Cannes 2011. Jodie Foster presents her third feature film out of competition: the story of a totally depressed businessman and father, who finds refuge with a ventriloquist puppet. First presented as therapeutic, this sometimes steamy masquerade will quickly turn into a real state of schizophrenic distress.
With this film, Jodie Foster settles into a tragicomic family tale with which she will take pleasure in playing with our perception of good and evil. Although the work was poorly received when it was released, it is refreshing.
Depression is difficult to represent on the screen, as much by the taboos that surround it as by the fragility of the information. Yet Foster brings it to life, through a remarkable and touching Mel Gibson. As usual, the actor finds his balance and delivers a vibrant piece, in the body of an asthenic Walter Black, at the bottom of the abyss, which no longer has any essence in him but which, little by little, will resume its place in the world using a fluffy shield.
However, reconversion is illusory. First the hero has fun, presenting the beaver [« castor » en anglais, ndlr] as a therapeutic exercise. With him in his fist, he recovers a place with the quartet of Blacks and sets afloat his so much neglected company. But the more time passes, the more Walter will adapt to this framework, to the point of giving the beaver total omnipresence. This one will take possession of the whole of his host, who in spite of himself will relapse into solitude, forced to have to choose between his tormentor and his family life. This is where our spectator instinct, at rest by the exhilarating puppet show, suddenly becomes restless. Worried about our hero who finds himself subjected to the placebo effect of his miracle remedy.
We salute the director’s anamorphic shots, which make the duo totally inseparable and constantly play on the balance of who controls who. To escape this mental prison, Walter will have to come to grips with a violent and ruthless beaver; until the only solution is a clean break in their relationship. In this, our hero will end up one-armed but lucid.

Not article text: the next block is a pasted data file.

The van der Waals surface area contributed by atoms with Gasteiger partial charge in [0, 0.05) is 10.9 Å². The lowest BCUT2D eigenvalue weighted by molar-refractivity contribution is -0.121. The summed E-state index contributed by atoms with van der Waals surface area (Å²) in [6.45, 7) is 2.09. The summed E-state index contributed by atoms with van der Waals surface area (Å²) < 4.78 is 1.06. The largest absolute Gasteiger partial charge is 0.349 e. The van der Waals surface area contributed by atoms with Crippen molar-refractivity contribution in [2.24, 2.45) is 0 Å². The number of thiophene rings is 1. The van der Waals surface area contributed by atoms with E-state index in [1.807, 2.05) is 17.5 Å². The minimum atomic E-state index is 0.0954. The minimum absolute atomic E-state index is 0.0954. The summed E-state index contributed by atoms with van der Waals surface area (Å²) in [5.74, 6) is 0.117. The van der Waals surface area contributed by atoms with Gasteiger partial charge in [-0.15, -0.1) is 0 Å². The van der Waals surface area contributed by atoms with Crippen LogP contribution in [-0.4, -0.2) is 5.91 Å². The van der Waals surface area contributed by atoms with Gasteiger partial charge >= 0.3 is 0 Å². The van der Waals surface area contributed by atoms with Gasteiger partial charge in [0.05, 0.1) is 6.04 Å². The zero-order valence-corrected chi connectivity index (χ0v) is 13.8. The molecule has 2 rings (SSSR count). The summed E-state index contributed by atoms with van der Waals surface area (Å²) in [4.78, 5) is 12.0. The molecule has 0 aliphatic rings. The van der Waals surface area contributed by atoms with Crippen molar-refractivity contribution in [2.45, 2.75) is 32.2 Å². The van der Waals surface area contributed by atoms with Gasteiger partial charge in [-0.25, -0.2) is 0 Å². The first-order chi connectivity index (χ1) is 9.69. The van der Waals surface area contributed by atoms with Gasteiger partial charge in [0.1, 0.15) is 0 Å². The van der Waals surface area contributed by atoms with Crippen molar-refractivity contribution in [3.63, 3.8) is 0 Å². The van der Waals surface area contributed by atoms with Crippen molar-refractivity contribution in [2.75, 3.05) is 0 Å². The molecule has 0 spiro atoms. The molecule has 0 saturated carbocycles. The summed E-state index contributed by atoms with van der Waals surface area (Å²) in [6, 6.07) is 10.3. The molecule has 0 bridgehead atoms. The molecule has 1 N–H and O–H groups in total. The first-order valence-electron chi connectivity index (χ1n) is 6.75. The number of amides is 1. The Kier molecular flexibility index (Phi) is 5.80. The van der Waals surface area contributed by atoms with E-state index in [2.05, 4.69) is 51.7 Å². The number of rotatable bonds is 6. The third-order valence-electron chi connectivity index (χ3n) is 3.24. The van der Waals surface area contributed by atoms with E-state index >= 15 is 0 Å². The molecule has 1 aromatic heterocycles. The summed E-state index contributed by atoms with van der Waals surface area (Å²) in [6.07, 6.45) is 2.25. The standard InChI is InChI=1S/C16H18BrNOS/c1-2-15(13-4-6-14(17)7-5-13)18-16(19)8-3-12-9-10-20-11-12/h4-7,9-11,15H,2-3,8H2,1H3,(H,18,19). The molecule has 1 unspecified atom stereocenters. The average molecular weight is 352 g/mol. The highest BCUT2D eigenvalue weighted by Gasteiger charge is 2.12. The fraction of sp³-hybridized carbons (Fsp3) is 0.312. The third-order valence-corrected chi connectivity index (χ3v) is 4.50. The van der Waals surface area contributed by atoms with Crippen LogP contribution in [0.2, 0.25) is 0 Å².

Foster shrewdly directs his camera, which can be seen upstream on Gibson; he is in control, he knows what he is doing. But the more important the disease becomes, the more the axis lingers on the oppressive mouth of the stuffed animal. We understand then that the host is no longer the dominant one, that the madness is very real.
Refusing to fall into Hollywood comedy, our regular on the red carpet offers a touching content to this dramatic progression, armed with a headliner in total abandonment.
No doubts about the talents of actress Jodie Foster, who also received the Palme d’Or of honor this year. But we can now add her to talented directors. A director with narrow scenarios but framed like ballets, both touching and personal.
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The Beaver – Datasheet
- Original title: The Beaver
- Director: Jodie Foster
- Screenplay: Kyle Killen
- Cast: Mel Gibson, Jodie Foster, Anton Yelchin, Jennifer Lawrence, Cherry Jones
- Production: Summit Entertainment
- Genre: Dramatic comedy
- Duration: 91mn
- Release date: May 2011
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